Astronomers are currently debating whether five objects surrounding a star 12 light-years away from the earth are planets.
If so, the fourth planet — “planet e” — may have conditions resembling Earth.
“Astronomer Mikko Tuomi of the University of Hertfordshire in the United Kingdom and his colleagues analyzed more than 6000 observations of Tau Ceti from telescopes in Chile, Australia, and Hawaii,” reported ScienceNOW.
The Herald Sun wrote that Tuomi’s team’s findings — published in the journal Astronomy and Astrophysics — “have extraordinary implications for the search for life in space, and, perhaps, even interstellar space travel.”
Tau Ceti is a single star system 12 light-years away, meaning that it takes light 12 years to travel from it to Earth.
The star burns yellow like the sun, although it only emits 45 percent as much light, and it is nearly twice as old as the sun.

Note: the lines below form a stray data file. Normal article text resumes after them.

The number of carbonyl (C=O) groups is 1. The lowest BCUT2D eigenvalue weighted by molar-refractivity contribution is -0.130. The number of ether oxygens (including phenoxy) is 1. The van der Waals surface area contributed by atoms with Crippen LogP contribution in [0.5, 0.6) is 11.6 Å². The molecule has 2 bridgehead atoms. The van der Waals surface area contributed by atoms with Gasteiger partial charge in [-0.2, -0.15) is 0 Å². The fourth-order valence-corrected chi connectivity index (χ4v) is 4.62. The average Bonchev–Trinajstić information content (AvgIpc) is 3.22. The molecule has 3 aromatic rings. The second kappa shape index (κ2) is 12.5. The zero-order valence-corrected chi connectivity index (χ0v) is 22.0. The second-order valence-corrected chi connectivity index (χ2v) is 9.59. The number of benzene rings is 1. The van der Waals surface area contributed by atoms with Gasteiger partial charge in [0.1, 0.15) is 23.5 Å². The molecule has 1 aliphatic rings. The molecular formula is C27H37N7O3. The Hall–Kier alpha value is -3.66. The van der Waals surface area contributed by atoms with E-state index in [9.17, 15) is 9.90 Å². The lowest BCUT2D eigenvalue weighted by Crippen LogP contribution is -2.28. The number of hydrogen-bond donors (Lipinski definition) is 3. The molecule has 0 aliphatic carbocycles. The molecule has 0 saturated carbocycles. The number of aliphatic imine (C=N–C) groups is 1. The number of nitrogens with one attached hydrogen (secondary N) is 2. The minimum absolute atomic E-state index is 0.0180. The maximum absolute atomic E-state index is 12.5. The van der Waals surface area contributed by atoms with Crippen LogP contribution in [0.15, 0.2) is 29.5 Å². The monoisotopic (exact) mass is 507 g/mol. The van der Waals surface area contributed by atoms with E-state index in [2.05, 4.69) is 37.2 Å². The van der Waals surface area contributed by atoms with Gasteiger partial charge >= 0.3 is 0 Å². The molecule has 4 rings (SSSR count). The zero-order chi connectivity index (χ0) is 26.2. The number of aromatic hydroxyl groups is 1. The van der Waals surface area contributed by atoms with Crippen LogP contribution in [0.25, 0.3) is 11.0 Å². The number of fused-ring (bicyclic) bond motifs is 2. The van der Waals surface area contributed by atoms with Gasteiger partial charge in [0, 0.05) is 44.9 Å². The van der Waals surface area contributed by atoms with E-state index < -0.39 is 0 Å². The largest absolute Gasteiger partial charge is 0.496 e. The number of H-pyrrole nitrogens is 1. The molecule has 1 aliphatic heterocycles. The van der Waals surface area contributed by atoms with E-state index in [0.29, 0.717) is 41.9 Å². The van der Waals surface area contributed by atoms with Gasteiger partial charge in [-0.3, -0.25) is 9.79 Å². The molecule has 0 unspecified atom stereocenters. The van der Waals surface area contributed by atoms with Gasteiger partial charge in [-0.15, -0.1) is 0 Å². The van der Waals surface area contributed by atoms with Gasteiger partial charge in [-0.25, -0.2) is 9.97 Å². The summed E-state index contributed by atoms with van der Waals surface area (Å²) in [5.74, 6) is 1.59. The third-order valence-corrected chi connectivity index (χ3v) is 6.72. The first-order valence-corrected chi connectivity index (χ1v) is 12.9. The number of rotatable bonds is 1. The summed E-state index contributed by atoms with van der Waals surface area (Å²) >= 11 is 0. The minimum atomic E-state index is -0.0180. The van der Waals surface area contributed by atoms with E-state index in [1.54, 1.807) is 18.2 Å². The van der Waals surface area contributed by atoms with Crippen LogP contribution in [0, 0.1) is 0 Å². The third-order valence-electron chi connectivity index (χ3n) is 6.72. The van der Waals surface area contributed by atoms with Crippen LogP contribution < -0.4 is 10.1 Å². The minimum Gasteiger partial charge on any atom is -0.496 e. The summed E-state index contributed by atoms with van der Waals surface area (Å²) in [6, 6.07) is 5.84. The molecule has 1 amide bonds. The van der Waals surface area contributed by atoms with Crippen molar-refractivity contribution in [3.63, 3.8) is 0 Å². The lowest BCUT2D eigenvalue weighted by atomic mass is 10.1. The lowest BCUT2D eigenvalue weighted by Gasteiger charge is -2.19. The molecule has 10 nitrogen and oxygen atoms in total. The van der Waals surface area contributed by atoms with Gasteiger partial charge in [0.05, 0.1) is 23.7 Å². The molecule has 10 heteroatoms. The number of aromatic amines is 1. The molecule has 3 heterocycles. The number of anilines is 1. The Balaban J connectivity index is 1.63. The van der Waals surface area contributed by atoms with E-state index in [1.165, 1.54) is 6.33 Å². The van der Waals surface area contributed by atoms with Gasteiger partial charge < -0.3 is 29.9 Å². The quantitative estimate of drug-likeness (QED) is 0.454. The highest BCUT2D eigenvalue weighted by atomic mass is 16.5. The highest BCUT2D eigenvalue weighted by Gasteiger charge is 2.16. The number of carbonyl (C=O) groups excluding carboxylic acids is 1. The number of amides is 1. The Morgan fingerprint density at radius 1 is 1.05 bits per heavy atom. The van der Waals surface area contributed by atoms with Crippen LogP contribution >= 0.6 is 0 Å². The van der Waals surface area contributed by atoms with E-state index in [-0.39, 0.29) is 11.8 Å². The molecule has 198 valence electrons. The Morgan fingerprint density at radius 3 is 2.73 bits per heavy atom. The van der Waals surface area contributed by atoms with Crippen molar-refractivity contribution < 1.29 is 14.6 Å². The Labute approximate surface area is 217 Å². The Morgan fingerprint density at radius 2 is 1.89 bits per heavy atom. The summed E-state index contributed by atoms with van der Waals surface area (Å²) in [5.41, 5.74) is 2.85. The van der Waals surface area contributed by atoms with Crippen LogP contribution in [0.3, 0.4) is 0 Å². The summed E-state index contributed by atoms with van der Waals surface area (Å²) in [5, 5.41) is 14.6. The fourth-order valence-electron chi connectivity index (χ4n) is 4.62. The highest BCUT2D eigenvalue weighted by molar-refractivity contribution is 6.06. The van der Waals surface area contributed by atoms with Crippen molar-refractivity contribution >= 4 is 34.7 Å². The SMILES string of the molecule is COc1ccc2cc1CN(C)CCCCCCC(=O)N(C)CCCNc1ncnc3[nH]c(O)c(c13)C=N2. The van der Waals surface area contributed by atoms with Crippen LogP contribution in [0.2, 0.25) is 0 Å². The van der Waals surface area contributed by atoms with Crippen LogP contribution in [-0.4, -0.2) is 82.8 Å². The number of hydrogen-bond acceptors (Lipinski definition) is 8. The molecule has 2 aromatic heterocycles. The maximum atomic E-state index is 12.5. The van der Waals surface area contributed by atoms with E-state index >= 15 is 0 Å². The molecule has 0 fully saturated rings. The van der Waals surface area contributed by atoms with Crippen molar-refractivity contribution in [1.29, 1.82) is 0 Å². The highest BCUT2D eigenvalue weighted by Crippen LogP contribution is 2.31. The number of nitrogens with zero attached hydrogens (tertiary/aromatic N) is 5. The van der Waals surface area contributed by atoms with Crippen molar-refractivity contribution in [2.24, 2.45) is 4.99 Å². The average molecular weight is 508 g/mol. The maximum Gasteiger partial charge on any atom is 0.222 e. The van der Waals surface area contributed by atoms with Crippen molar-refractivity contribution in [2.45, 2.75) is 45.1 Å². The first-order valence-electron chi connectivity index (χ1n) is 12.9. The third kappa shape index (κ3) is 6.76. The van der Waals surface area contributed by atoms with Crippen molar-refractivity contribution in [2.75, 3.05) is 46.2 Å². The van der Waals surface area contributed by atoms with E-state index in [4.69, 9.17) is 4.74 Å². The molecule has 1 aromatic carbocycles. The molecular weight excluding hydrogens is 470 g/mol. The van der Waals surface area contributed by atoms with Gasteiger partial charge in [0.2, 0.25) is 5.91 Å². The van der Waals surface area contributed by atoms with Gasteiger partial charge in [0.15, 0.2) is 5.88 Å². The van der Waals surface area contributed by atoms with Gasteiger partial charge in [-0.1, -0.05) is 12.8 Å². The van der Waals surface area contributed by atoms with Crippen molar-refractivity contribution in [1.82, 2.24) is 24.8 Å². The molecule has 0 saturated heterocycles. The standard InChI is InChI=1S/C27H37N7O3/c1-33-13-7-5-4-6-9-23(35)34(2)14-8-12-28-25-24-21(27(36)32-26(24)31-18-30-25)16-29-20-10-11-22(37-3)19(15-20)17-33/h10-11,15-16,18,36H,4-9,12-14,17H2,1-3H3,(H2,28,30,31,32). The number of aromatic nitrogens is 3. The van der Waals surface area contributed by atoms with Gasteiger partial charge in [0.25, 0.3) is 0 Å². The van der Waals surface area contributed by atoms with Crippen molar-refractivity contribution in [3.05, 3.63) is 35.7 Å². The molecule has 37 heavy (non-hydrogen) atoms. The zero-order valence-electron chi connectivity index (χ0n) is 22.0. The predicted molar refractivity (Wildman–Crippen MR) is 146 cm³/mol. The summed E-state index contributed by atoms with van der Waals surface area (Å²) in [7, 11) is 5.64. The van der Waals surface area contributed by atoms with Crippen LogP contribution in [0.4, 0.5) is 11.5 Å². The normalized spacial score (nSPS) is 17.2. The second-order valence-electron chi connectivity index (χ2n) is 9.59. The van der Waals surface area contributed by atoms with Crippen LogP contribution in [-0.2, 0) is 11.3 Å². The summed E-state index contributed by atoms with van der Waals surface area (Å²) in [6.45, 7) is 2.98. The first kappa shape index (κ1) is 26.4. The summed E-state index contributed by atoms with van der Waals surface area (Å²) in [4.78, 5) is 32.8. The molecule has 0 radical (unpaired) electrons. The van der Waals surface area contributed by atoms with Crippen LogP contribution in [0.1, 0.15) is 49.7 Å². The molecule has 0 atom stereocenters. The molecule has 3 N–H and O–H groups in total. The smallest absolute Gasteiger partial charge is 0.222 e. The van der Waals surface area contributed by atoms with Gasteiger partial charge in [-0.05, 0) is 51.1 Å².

By comparison, it takes approximately 8 minutes and 11 seconds for light to travel from the sun to Earth.
The speed of light in a vacuum — entirely devoid of matter — is 186,282 miles per second. Outer space, while not a perfect vacuum, is the closest physical approximation to one in existence.
All five planets also orbit closer to Tau Ceti than Mars does to the sun, and are two to five times the size of Earth.
“Planet e” — the planet in question — is estimated to orbit closer to Tau Ceti than Venus does to the sun. It also has a 168-day year.
While the discovery still has yet to be confirmed, the possibility that its conditions may have proved ripe to develop or sustain life is tantalizing for astronomers.
The journal dismissed, however, whether the planet houses extraterrestrial life, stating that “there’s evidence to back it up.”
SETI Institute, a nonprofit scientific organization, failed to find signs of artificial radio signals produced by extraterrestrials in the 1960s.